We know that our lives are measured in breaths:
Between them there is a whole array of inhalations and exhalations, one following the other without much pause. Hopefully. And hopefully effortlessly.
Breathing is one of the most essential actions for our bodies. We need Oxygen to produce energy in our cells. No energy, no….well you know. And of course it is much more convenient not having to think ‘I am breathing in, I am breathing out.’ What a headache that would be.
All of that considered, wouldn’t it be best to leave well alone and not become conscious of how we are breathing? Or to try to influence in and out breaths with our minds? Usually we only become aware when breathing is prevented or interfered with.
Let’s see what else Breathing does:
- Supplying Oxygen (O2) to the cells we mentioned before.
- Getting rid of Carbon Dioxide(CO2) - the ‘waste’ product of using O2 ) is also crucial.
- Influencing the ph balance levels of the blood.
- Aiding circulation in capillaries.
- Changing the states of the Autonomic Nervous System.
Sounds complicated? In simple terms it means that without getting rid of CO2 we would run out of energy because or cells and blood would get choked with it. CO2 is very important though for getting O2 into the cells to start with.
So, if we are breathing too much, we lower the CO2 concentration in the blood, at the same time making it harder for the body to produce energy. It also creates the need for more effort of the heart to bring more O2 into the tissues.
Breathing involves the lungs. Interestingly using the deeper and lower parts of the lungs more means increasing the activity of the parasympathetic nervous system. That makes us feel calmer and supports digestive activity, bringing nourishment to all parts of the body. If we breathe more shallowly, higher in the ribcage or faster, the balance shifts towards the sympathetic nervous system. We become activated or agitated, alert, want to do things.
Obviously we need both aspects of this system. But how do we get the best from our bodies? Do we steer our bodies to support the activity we are engaged in? Or are we allowing a habit or an emotional state to run us, preventing us from thinking clearly, making the best decisions and frightening other people off with our moodiness?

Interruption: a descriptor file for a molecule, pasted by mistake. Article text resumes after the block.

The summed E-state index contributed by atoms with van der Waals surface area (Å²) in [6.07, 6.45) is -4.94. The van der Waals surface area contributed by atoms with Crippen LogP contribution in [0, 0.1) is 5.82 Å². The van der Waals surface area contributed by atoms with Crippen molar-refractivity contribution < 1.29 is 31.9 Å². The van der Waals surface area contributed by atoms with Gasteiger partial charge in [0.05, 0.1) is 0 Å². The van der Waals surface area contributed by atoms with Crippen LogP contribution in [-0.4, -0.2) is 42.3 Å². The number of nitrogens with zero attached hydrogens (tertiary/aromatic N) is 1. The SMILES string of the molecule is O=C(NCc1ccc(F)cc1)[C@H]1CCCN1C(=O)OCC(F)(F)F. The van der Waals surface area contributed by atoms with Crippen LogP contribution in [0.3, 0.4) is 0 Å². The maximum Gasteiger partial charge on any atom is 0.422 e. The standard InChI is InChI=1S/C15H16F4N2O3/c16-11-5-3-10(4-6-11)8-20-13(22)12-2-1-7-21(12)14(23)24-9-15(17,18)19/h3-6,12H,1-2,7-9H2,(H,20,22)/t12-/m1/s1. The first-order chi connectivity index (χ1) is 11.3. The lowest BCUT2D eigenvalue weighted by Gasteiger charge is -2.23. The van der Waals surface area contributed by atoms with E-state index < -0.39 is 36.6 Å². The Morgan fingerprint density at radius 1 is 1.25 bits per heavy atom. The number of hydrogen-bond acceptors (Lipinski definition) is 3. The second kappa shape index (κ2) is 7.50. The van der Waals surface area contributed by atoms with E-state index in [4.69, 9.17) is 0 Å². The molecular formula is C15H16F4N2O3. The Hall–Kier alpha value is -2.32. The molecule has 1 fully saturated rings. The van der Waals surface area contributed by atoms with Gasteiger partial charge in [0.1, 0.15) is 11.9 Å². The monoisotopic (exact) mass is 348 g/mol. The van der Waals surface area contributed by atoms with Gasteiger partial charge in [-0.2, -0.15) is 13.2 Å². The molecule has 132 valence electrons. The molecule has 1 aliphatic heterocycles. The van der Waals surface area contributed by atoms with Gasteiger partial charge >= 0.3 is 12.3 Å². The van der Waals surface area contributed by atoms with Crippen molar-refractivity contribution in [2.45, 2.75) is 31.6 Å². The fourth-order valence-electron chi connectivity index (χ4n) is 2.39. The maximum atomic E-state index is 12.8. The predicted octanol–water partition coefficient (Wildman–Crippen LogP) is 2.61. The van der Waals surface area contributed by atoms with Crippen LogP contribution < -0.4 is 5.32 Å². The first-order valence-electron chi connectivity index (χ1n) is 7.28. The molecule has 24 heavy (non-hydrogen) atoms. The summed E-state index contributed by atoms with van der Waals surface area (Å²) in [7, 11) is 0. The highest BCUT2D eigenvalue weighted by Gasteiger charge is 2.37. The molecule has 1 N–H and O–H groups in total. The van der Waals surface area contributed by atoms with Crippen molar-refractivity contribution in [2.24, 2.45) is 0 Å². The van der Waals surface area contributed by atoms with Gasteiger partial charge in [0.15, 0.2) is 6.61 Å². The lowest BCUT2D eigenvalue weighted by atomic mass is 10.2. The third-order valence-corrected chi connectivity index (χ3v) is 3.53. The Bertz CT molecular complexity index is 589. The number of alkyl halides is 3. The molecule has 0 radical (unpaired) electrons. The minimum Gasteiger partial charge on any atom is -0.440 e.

You may begin to wonder if you could improve your sleeping habits simply by learning to breathe differently. Or if you can increase your energy levels. Or your ability to concentrate and focus? And how would that affect your mood or your performance at home or at work?
Am I saying that one thing (i.e. breathing) can help you to feel more activated AND more relaxed? Well, kind of.
DRU Breath Coaching teaches the EBR methodology. EBR is short for Energising, Balancing and Relaxing. Different types of breathing will create different effects. These techniques are safe and easy to learn, their effects can be observed within minutes.
Talking about performance, those amongst us who are really concerned about pushing their performance to or beyond their limits know that the ability to breathe usually is the decisive factor for their performance.
They will include breath awareness and specific breathing practices in their training and preparation for competitions or outstanding performances.
They know that when the finishing line comes into sight, running out of breath is not an option.
Why shouldn’t we all make use of the knowledge that good breathing habits result in feeling well? The only reason I know of is that we believe breathing happens “all by itself” and therefore our body knows best. Which is true to a certain point.
But if we experience stressful situations more often than it takes our nervous system to unwind, the accompanying shallow rapid breathing pattern becomes the new norm. And so we begin to breathe and live in a permanently ’stressed state’, recreated from moment to moment by breathing fast and shallowly.
How can we change that?
An athlete would call it training.
We say: Practising healthier breathing patterns and noticing how we feel after doing that.
The investment is small, a few minutes three times a day. It’s like taking a ‘Breath - Pill‘. The benefits are huge:
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We are Kari van Eden and Michael Cordel.